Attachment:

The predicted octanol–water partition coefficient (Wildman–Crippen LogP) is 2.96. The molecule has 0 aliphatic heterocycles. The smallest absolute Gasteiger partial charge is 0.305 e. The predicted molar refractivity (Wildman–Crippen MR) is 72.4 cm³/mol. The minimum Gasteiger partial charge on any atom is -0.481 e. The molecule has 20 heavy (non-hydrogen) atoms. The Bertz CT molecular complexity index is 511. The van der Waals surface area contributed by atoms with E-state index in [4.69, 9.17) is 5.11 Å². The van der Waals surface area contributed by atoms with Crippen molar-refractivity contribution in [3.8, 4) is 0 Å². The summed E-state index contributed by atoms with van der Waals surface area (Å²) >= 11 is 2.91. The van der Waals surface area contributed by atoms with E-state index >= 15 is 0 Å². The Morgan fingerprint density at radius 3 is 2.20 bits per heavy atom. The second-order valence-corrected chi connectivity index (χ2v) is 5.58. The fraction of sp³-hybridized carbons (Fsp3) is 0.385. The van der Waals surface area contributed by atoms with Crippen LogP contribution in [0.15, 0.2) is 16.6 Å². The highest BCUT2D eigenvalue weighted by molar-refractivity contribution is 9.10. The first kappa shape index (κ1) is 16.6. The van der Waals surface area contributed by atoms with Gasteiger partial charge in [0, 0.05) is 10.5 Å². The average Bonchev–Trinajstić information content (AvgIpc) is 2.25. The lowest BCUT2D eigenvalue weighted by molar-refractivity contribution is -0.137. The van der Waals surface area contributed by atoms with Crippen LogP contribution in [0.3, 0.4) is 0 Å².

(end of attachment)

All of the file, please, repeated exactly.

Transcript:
The predicted octanol–water partition coefficient (Wildman–Crippen LogP) is 2.96. The molecule has 0 aliphatic heterocycles. The smallest absolute Gasteiger partial charge is 0.305 e. The predicted molar refractivity (Wildman–Crippen MR) is 72.4 cm³/mol. The minimum Gasteiger partial charge on any atom is -0.481 e. The molecule has 20 heavy (non-hydrogen) atoms. The Bertz CT molecular complexity index is 511. The van der Waals surface area contributed by atoms with E-state index in [4.69, 9.17) is 5.11 Å². The van der Waals surface area contributed by atoms with Crippen molar-refractivity contribution in [3.8, 4) is 0 Å². The summed E-state index contributed by atoms with van der Waals surface area (Å²) >= 11 is 2.91. The van der Waals surface area contributed by atoms with E-state index >= 15 is 0 Å². The Morgan fingerprint density at radius 3 is 2.20 bits per heavy atom. The second-order valence-corrected chi connectivity index (χ2v) is 5.58. The fraction of sp³-hybridized carbons (Fsp3) is 0.385. The van der Waals surface area contributed by atoms with Crippen LogP contribution in [0.15, 0.2) is 16.6 Å². The highest BCUT2D eigenvalue weighted by molar-refractivity contribution is 9.10. The first kappa shape index (κ1) is 16.6. The van der Waals surface area contributed by atoms with Gasteiger partial charge in [0, 0.05) is 10.5 Å². The average Bonchev–Trinajstić information content (AvgIpc) is 2.25. The lowest BCUT2D eigenvalue weighted by molar-refractivity contribution is -0.137. The van der Waals surface area contributed by atoms with Crippen LogP contribution in [0.3, 0.4) is 0 Å².